I stepped on a Lego this morning. It was excruciating, as always. I step on Legos most mornings and do my best not to swear in front of my son.
He has a bad habit of learning words we don’t want him to. So holding in my pain as a tiny brick stabs through the bottom of my foot into my soul is challenging.
But I’m glad he has Legos to play with because they let him use his imagination.
So do his Spider-Man action figures and his HotWheels. Listening to him pretend with his toys is one of the highlights of my day – every day. He gets embarrassed, but I get proud.
I don’t want my son to lose his imagination and creativity as I did.
Schools kill creativity
“All kids have tremendous talents, and we squander them, pretty ruthlessly.”
— Sir Ken Robinson (TED)
In one of my favorite TED Talks of all time, Sir Ken Robinson makes the argument that schools kill creativity with their Science, Math and Language focus.
I have to agree with him. I was fortunate that my high school had (past-tense) fairly well-funded Arts Departments (Visual, Musical, Theatrical). But it was still a very technical-oriented school. I had language, math and science classes all four years of my attendance.
Now, that same school system has cut funding for the arts, and Kentucky public schools are ranked below average in College Readiness, Math, and Reading. But they still have a very high graduation rate. I wonder how that is.
I don’t want to shame any educators out there. You do the best with the systems in place. I just don’t want that for my children.
Right and wrong.
Art funding isn’t the only way schools are killing creativity. Schools kill creativity by eliminating the chance to solve problems – by always having a “right” or “wrong” answer for technical-focused activities.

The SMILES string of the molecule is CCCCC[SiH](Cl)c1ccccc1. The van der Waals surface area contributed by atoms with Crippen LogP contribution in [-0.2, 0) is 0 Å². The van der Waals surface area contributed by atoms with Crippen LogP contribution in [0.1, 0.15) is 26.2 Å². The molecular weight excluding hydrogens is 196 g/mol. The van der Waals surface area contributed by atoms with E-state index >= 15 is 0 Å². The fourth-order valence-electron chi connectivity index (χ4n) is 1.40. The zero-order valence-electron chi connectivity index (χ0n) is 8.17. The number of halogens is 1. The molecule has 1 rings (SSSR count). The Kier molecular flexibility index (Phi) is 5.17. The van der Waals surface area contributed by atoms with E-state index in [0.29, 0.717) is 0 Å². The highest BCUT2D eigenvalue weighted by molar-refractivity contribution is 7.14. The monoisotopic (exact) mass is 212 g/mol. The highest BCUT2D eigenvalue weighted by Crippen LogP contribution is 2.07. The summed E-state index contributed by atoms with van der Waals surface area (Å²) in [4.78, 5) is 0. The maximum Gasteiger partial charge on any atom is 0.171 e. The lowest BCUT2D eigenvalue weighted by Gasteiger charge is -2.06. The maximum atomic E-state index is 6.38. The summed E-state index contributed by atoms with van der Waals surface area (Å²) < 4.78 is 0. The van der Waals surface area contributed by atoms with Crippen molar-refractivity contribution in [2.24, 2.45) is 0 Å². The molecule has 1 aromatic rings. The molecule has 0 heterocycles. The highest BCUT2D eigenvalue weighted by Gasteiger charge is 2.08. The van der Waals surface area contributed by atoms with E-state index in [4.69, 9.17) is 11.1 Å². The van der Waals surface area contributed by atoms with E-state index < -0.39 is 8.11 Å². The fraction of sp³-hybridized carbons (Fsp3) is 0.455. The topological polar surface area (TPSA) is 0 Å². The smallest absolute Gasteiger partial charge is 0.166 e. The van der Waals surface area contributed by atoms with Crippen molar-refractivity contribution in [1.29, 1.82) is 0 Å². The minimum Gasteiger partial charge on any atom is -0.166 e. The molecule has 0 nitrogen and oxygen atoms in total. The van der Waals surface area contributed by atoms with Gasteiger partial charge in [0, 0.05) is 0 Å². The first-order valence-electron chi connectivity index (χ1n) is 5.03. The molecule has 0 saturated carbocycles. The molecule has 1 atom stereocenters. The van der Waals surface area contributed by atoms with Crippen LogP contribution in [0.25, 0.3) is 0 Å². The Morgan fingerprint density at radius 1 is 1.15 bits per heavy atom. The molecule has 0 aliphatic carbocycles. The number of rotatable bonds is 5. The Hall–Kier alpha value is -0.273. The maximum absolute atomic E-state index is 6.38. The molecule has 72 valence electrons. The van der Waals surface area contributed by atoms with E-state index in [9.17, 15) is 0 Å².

Don’t misunderstand – there are right and wrong answers in math. I don’t like the “show your work and you’ll get it right” approach. Some topics do have “right” and “wrong.” But when opened to the possibility, kids will take a chance to solve problems in science, art, even engineering.
Hell, the Scientific Method is a beautiful framework for creative problem-solving. But on the test, you have the right answers and wrong answers.
And so kids are trained to get the reward from being “right” all the time, and they develop a fear of being “wrong.” They stop taking risks, which slowly smothers their creativity.
What’s a parent to do?
As a parent, I’m concerned about my kids’ futures. So I set out before my son was born to find solutions to the problems of public education.
Unfortunately, as an individual, I don’t have the power to change public education. But I can change my kids’ learning opportunities. Homeschooling was always an interesting option, but state-funded homeschool programs follow a similar curriculum – with few opportunities for creativity.
Letting my son learn things that interested him at his own pace and providing support for mentorships seems like a great idea to me!
My gameplan in a nutshell.
I’m a huge supporter of the mentor/apprentice model. It worked for a very, very long time. Now children have the unique opportunity for a custom-tailored education using the internet as a support system.